The next few posts will review those studies which have studied various strategies for fluid resuscitation in patients with sepsis. The first paper is the recent study by Andrews and colleagues performed in Zambia.
OBJECTIVE: To determine whether an early resuscitation protocol with administration of intravenous fluids, vasopressors, and blood transfusion decreases mortality among Zambian adults with sepsis and hypotension compared with usual care.
DESIGN, SETTING, AND PARTICIPANTS: Randomized clinical trial of 212 adults with sepsis (suspected infection plus 2:2 systemic inflammatory response syndrome criteria) and hypotension (systolic blood pressure <90 mm Hg or mean arterial pressure <65 mm Hg) presenting to the emergency department at a 1500-bed referral hospital in Zambia between October 22, 2012, and November 11, 2013. Data collection concluded December 9, 2013.
INTERVENTIONS: Patients were randomized 1:1 to either (1) an early resuscitation protocol for sepsis (n = 107) that included intravenous fluid bolus administration with monitoring of jugular venous pressure, respiratory rate, and arterial oxygen saturation and treatment with vasopressors targeting mean arterial pressure (2:65 mm Hg) and blood transfusion (for patients with a hemoglobin level <7 g/dL) or (2) usual care (n = 105) in which treating clinicians determined hemodynamic management.
MAIN OUTCOMES AND MEASURES: The primary outcome was in-hospital mortality and the secondary outcomes included the volume of intravenous fluid received and receipt of vasopressors.
RESULTS: Among 212 patients randomized to receive either the sepsis protocol or usual care, 3 were ineligible and the remaining 209 completed the study and were included in the analysis (mean [SD] age, 36.7 [12.4] years; 117 men [56.0%]; 187 [89.5%] positive for the human immunodeficiency virus). The primary outcome of in-hospital mortality occurred in 51 of 106 patients (48.1%) in the sepsis protocol group compared with 34 of 103 patients (33.0%) in the usual care group (between-group difference, 15.1% [95% CI, 2.0%-28.3%]; relative risk, 1.46 [95% CI, 1.04-2.05]; P = .03). In the 6 hours after presentation to the emergency department, patients in the sepsis protocol group received a median of 3.5 L (interquartile range, 2.7-4.0 L) of intravenous fluid compared with 2.0 L (interquartile range, 1.0-2.5 L) in the usual care group (mean difference, 1.2 L [95% CI, 1.0-1.5 L]; P < .001). Fifteen patients (14.2%) in the sepsis protocol group and 2 patients (1.9%) in the usual care group received vasopressors (between-group difference, 12.3% [95% CI, 5.1%-19.4%]; P < .001).
CONCLUSIONS AND RELEVANCE: Among adults with sepsis and hypotension, most of whom were positive for HIV, in a resource-limited setting, a protocol for early resuscitation with administration of intravenous fluids and vasopressors increased in-hospital mortality compared with usual care. Further studies are needed to understand the effects of administration of intravenous fluid boluses and vasopressors in patients with sepsis across different low- and middle-income clinical settings and patient populations.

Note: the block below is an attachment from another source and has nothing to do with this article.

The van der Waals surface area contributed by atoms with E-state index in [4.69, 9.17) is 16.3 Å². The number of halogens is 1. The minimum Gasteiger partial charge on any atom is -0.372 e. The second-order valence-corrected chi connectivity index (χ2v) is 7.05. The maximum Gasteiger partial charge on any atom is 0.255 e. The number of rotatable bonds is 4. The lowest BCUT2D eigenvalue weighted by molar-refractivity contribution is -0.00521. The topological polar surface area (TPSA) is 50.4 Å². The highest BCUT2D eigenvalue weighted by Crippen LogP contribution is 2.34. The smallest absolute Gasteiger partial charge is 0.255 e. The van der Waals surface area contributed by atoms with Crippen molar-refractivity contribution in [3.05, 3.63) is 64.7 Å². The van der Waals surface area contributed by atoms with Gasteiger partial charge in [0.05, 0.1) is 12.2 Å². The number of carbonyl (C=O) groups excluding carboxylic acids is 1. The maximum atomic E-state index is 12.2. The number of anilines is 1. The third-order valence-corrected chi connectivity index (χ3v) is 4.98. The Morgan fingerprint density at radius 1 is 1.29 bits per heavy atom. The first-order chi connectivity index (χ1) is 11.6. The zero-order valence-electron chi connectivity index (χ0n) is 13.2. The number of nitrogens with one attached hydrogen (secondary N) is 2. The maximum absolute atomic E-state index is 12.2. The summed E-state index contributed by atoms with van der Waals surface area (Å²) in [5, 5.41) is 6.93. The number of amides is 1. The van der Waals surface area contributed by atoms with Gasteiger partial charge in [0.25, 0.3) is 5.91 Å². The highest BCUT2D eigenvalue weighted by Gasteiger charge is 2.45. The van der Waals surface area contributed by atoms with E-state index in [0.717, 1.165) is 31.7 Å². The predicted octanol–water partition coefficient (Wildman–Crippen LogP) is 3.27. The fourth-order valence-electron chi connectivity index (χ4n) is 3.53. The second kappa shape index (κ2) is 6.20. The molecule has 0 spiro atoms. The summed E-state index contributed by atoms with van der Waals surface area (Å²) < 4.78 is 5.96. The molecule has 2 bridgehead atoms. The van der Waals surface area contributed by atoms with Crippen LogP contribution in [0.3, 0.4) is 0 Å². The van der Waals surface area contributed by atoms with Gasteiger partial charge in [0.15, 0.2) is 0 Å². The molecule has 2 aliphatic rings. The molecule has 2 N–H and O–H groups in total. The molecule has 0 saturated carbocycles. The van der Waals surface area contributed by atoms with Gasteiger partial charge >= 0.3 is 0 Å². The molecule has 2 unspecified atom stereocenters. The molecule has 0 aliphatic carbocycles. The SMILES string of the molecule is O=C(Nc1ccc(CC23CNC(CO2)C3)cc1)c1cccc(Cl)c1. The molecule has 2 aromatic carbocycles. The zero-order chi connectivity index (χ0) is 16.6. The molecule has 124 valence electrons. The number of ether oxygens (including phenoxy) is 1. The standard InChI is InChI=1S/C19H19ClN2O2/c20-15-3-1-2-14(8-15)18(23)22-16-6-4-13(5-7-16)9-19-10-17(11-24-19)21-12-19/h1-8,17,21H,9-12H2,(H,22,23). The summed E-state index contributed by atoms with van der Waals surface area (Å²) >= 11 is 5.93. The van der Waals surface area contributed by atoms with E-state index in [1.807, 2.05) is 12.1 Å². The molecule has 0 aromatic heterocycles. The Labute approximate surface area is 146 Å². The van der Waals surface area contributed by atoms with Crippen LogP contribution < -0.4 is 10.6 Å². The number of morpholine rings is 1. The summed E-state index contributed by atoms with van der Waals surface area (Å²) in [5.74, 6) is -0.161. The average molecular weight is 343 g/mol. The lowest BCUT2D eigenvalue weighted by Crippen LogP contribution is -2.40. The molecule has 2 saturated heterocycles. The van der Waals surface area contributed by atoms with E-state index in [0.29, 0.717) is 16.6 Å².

This study clearly demonstrates that an aggressive approach to fluid administration, mirroring the recommendations of the Surviving Sepsis Campaign, increases the risk of death in patients with SEPTIC SHOCK. The protocol patients received a 2L bolus within 1 hour of enrollment, followed by an additional 2 liters over the subsequent 4 hours. This strategy is remarkably similar to those of the Surviving Sepsis Campaign, namely “1) We recommend that, in the resuscitation from sepsis-induced hypoperfusion, at least 30 mL/kg (2L in 70kg patient) of IV crystalloid fluid be given within the first 3 hour. 2) We further recommend that, following initial fluid resuscitation, additional fluids be guided by frequent reassessment of hemodynamic status.”
Septic shock is a consequence of profound vasodilatation. Fluids (in themselves) cannot reverse vasodilatory shock, and indeed in the setting of sepsis fluid boluses may cause further vasodilatation. Attempts at restoring blood pressure in septic shock with aggressive fluid administration reflects a complete lack of understanding of human physiology and is reckless behavior. Furthermore, the hemodynamic benefit of those who actually respond to fluids (only 50% of patients) is short lived, being about 30 minutes at best and 10 minutes at worst with a minimal increase in blood pressure and no evidence that it increases urine output. The net effect is the rapid transfer of fluid from the IV bag into the tissues.
The religious followers of the Surviving Sepsis Campaign Guidelines (2004, 2008, 20012 and 2016) will argue that the patients in the current study are not typical of sepsis patients around the world. This is not correct. The pathophysiology of sepsis is similar whether the patient is in Africa or in Europe… vasodilatory shock is vasodilatory shock and this condition is not a fluid responsive condition. Furthermore, they may argue that the Surviving Sepsis Guidelines are not recommended for patients in resource-poor settings. This is however again completely wrong. Dr JL Vincent has publically stated that “these guidelines are not for you (meaning me), these guidelines are not for me (JLV), No My Friends, they are for the non-expert clinician (in resource poor settings). Dr Machado (the co-author of the accompanying editorial) has vigorously endorsed the use of the Surviving Sepsis Campaign in resource limited settings. However, the evidence is clear: a protocol of aggressive fluid administration kills septic patients by “salt water drowning”.